Royal Bank of Scotland is to offload £1.4bn of high-risk UK commercial property loans into a structure controlled by Blackstone, the private equity group, as it works through the legacy of profligate lending during the boom years of the market.
The deal will be the largest such disposal of UK commercial property debt, and has been structured in a complex form that will allow the state-owned bank to retain a share of future profits and avoid taking the hit from selling at a distressed price.
Blackstone, which saw off rival bids from Lone Star, Westbrook with KKR, and Starwood, will buy a minority position but will assume the management of the portfolio from RBS.
The portfolio comprises some of the most problematic property loans in the bank’s “non-core” division, which is headed by Rory Cullinan. The deal will be one of the most significant steps by the bank towards offloading troubled debt arranged during the boom.
The portfolio includes performing but high loan-to-value debt as well as those that back a number of so-called “opco-propco” splits, where a business sells its properties and leases them back.
The eagerly awaited decision was made this week but has not yet been given the final sign-off from the bank’s senior executives. RBS and Blackstone declined to comment last night.
RBS was the second-largest lender to the commercial property sector, but has been forced to make heavy impairments to its overall loan book of £80bn after the property price crash wiped the value of many properties to near or below the level of debt. There is about £42bn of real estate debt in the “non-core” division part of the bank.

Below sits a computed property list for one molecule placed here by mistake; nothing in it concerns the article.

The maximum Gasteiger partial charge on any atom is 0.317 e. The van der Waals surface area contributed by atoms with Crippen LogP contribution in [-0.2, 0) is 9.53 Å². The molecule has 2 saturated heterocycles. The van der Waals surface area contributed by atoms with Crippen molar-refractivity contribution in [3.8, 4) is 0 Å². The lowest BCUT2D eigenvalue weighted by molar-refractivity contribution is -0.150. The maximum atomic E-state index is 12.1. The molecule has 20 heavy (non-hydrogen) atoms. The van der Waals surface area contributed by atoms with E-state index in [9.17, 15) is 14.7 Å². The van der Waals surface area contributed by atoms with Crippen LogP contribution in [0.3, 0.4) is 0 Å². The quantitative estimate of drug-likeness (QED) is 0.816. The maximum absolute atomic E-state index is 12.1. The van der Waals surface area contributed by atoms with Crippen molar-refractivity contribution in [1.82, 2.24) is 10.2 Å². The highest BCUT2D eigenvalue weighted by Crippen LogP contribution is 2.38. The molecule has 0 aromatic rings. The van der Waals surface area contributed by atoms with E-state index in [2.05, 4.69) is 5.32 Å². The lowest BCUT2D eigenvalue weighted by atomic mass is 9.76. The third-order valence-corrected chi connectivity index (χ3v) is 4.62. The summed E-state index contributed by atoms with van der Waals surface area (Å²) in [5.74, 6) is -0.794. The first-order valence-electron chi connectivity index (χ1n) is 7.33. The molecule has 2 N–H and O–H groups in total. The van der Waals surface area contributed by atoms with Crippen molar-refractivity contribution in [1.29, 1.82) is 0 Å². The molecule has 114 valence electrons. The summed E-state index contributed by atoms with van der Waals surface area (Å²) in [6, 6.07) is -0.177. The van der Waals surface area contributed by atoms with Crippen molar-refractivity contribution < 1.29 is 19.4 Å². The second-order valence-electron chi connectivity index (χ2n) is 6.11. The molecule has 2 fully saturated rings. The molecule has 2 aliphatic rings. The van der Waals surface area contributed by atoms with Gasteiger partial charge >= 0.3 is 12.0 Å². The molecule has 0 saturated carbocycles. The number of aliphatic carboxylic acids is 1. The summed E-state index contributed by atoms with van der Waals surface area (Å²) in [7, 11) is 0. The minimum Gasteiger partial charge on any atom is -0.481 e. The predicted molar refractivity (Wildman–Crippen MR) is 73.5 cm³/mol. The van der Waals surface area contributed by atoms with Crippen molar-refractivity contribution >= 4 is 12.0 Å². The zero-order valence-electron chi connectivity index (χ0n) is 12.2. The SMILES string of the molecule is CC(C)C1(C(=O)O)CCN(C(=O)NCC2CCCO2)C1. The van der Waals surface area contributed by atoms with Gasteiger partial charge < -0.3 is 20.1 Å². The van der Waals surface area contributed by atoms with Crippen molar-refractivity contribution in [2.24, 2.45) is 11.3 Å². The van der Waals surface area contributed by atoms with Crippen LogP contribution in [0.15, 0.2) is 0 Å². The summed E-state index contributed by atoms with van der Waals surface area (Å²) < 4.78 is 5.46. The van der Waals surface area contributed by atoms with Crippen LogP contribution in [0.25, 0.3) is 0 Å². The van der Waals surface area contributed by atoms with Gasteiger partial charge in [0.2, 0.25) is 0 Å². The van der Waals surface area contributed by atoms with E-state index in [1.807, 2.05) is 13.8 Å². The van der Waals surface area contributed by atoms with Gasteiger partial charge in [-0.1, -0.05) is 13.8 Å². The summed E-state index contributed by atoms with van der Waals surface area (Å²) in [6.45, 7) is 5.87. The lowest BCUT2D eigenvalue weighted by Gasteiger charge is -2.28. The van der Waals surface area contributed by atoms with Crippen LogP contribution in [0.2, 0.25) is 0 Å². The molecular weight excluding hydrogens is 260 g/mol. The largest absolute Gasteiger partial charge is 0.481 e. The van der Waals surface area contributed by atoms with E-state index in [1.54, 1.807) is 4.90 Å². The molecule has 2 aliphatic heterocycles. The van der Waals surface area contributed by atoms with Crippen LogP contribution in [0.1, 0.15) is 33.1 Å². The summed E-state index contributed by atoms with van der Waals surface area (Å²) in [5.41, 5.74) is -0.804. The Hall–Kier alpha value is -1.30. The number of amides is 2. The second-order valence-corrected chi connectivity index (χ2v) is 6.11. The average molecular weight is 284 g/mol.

The £1.4bn portfolio mostly comprises debt with loan-to- value ratios of more than 90 per cent. These loans require active management and working with borrowers on either restructuring or a sale of assets.
Blackstone has extensive experience in dealing with such loans, particularly in the US. It is understood the rate of return is expected to be 12-15 per cent for Blackstone and RBS, although profit is dependent on driving value from the portfolio.
The decision to pick Blackstone as a partner on the portfolio comes after more than a year of talks with private equity groups, underlining how complicated the process has been.
There will be about 60 per cent of external debt brought into a new vehicle that will own the loans. The bank will keep a majority share of the remaining equity, although it is expected to offer more to other institutional investors in the future.
The portfolio will remain on its balance sheet until it has sold its equity stake below 50 per cent.
Lazard and Berwin Leighton Paisner advised the bank.